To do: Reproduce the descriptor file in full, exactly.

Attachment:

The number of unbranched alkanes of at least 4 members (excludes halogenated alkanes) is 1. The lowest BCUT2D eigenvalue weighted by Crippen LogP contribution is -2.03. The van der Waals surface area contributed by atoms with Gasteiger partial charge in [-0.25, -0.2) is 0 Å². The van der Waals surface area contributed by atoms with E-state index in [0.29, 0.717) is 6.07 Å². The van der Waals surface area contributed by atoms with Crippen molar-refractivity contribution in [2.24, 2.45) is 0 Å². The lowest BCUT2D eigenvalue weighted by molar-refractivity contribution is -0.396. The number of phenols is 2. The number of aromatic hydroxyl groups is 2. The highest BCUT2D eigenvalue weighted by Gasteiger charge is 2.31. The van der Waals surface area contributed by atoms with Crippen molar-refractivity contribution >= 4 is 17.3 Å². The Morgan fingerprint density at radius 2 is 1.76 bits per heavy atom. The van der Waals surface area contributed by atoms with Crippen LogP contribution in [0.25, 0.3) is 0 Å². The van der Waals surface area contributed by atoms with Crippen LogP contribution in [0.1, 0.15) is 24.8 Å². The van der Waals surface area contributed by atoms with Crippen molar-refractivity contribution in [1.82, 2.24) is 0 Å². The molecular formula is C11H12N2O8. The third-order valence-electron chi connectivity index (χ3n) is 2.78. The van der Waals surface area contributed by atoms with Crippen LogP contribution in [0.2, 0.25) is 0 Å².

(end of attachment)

The number of unbranched alkanes of at least 4 members (excludes halogenated alkanes) is 1. The lowest BCUT2D eigenvalue weighted by Crippen LogP contribution is -2.03. The van der Waals surface area contributed by atoms with Gasteiger partial charge in [-0.25, -0.2) is 0 Å². The van der Waals surface area contributed by atoms with E-state index in [0.29, 0.717) is 6.07 Å². The van der Waals surface area contributed by atoms with Crippen molar-refractivity contribution in [2.24, 2.45) is 0 Å². The lowest BCUT2D eigenvalue weighted by molar-refractivity contribution is -0.396. The number of phenols is 2. The number of aromatic hydroxyl groups is 2. The highest BCUT2D eigenvalue weighted by Gasteiger charge is 2.31. The van der Waals surface area contributed by atoms with Crippen molar-refractivity contribution >= 4 is 17.3 Å². The Morgan fingerprint density at radius 2 is 1.76 bits per heavy atom. The van der Waals surface area contributed by atoms with Crippen LogP contribution in [0.25, 0.3) is 0 Å². The van der Waals surface area contributed by atoms with Crippen LogP contribution in [0.1, 0.15) is 24.8 Å². The van der Waals surface area contributed by atoms with Crippen molar-refractivity contribution in [1.82, 2.24) is 0 Å². The molecular formula is C11H12N2O8. The third-order valence-electron chi connectivity index (χ3n) is 2.78. The van der Waals surface area contributed by atoms with Crippen LogP contribution in [0.2, 0.25) is 0 Å².